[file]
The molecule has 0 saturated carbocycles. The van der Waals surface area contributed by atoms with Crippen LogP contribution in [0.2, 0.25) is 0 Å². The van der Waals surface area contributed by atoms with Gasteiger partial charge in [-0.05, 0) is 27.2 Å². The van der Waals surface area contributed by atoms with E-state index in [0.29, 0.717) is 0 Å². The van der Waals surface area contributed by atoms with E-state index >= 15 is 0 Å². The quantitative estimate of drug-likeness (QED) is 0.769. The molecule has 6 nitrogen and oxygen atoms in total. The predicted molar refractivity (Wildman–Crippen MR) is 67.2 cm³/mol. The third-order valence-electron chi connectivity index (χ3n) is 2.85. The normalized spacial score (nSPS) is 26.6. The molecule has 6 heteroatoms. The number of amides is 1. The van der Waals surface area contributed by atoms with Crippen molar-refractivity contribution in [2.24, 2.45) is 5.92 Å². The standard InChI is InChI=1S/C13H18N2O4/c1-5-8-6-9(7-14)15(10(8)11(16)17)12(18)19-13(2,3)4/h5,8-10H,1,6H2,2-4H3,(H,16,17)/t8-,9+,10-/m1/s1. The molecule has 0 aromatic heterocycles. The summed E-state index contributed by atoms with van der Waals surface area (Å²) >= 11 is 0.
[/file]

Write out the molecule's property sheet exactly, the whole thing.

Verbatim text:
The molecule has 0 saturated carbocycles. The van der Waals surface area contributed by atoms with Crippen LogP contribution in [0.2, 0.25) is 0 Å². The van der Waals surface area contributed by atoms with Gasteiger partial charge in [-0.05, 0) is 27.2 Å². The van der Waals surface area contributed by atoms with E-state index in [0.29, 0.717) is 0 Å². The van der Waals surface area contributed by atoms with E-state index >= 15 is 0 Å². The quantitative estimate of drug-likeness (QED) is 0.769. The molecule has 6 nitrogen and oxygen atoms in total. The predicted molar refractivity (Wildman–Crippen MR) is 67.2 cm³/mol. The third-order valence-electron chi connectivity index (χ3n) is 2.85. The normalized spacial score (nSPS) is 26.6. The molecule has 6 heteroatoms. The number of amides is 1. The van der Waals surface area contributed by atoms with Crippen molar-refractivity contribution in [2.24, 2.45) is 5.92 Å². The standard InChI is InChI=1S/C13H18N2O4/c1-5-8-6-9(7-14)15(10(8)11(16)17)12(18)19-13(2,3)4/h5,8-10H,1,6H2,2-4H3,(H,16,17)/t8-,9+,10-/m1/s1. The molecule has 0 aromatic heterocycles. The summed E-state index contributed by atoms with van der Waals surface area (Å²) >= 11 is 0.